AND, like I mentioned above, my current mortgage balance is way below market value, almost a full one-third of what my property lists for today per Zestimate. Regardless of its market value or its Zestimate valuation, this land is where I plan to live for the rest of my life. Obviously having property as an asset for a mortgage loan is immaterial in the bank's point of view, which is mind-boggling at first glance.
Even the taunt of repossessing my home, should I fail to make those mortgage payments (as predetermined by faulty ratios used by banks) and for seven months in a row (as per a quick internet search into what constitutes foreclosure factors), isn't enough of a lure to induce banks to lend me the money. Even with a $4,000 "hickey" (from my viewpoint) earned up front by the lending bank.
Still shaking my head ...
Which makes me think the banks are more interested in a guaranteed payment of a fixed amount each month.
Kinda like what I would want too in my own business.
Plus, per my local bank (not one of the big chains either), I would have to double this year's income in order to be considered for a refi to meet those needed ratios.
YET, when I figure out how to pay off this current mortgage in six years (an acceleration for sure), I only need $418 more than my normal payment a month (to start with) to accomplish this. Granted, I should add roughly $1.17 to this principal-only extra payment figure and increase it by at least $0.03 each month to keep in alignment with an online amortization schedule (or so it appears by a comparison of my last three monthly mortgage statements).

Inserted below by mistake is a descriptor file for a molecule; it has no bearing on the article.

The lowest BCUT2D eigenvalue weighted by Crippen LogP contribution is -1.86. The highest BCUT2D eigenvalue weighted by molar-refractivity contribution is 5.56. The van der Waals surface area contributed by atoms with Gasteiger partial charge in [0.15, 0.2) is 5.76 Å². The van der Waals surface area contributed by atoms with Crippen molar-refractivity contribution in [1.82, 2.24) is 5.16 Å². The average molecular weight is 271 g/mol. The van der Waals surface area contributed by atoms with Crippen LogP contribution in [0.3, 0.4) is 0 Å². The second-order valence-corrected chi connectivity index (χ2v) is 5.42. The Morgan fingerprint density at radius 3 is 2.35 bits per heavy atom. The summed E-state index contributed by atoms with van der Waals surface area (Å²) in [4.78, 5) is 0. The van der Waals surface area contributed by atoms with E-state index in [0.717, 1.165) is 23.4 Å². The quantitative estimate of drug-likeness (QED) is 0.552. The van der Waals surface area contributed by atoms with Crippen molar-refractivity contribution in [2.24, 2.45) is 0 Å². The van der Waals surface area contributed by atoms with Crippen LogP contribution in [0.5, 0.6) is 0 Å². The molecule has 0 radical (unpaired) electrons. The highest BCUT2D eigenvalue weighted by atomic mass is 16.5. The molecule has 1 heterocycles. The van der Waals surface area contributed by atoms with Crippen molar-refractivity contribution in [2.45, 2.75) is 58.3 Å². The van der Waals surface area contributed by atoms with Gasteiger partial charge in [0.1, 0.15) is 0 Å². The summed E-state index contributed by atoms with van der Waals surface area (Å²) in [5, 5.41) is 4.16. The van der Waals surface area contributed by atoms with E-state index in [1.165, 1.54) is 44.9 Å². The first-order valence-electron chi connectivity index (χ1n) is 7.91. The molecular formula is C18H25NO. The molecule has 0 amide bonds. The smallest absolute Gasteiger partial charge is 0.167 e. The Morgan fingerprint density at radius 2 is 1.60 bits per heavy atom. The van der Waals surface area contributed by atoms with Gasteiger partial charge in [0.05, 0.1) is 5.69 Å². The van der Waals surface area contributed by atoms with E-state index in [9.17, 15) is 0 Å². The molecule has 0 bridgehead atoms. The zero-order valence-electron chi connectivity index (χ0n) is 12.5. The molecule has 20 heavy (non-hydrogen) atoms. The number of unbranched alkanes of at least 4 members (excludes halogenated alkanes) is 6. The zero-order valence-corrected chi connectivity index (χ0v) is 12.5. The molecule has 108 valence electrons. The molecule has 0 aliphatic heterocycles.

In my mind, this converts my current high interest rate on my mortgage into a much more pleasing "net" rate of interest (by saving years' worth of interest payments).
This seems more feasible to me, and I am currently researching flexible online work to accomplish this (consider this my second job) which still allows me the time I need to focus foremost on copyediting projects (my first job). I have also reframed my mind-set as to this second-job search about being something to help me get out from under my mortgage faster.
Like I wrote in my last blog post, seek those long-term fixes (paying off your mortgage as early as possible) over the short-term (a refi, with fixed fees of about $4,000 added in from the very first, per my bank anyway). That $4,000 figure was enough to dissuade me from any refi option. I have worked too hard to pay down my mortgage to have this much added back in.
No. That doesn't work for me, not with my situation. Neither does a second mortgage. So, if you ever consider a refi, rethink your options as to paying off your current mortgage earlier.
Such are the random thoughts of this freelancer as to the traditional refi process in the States.
Not having a mortgage payment would be a big boon to any freelancer or to any 9-to-5 worker alike. Granted, I'll still have to pay insurance on my home. I'll still have to pay property taxes. But I'm paying them anyway. And I'll save much more money by paying off my mortgage.
Wish me luck.
Welcome to My World, Where Every Day Is a Saturday
Denise Barker, Author, Blogger, Copy Editor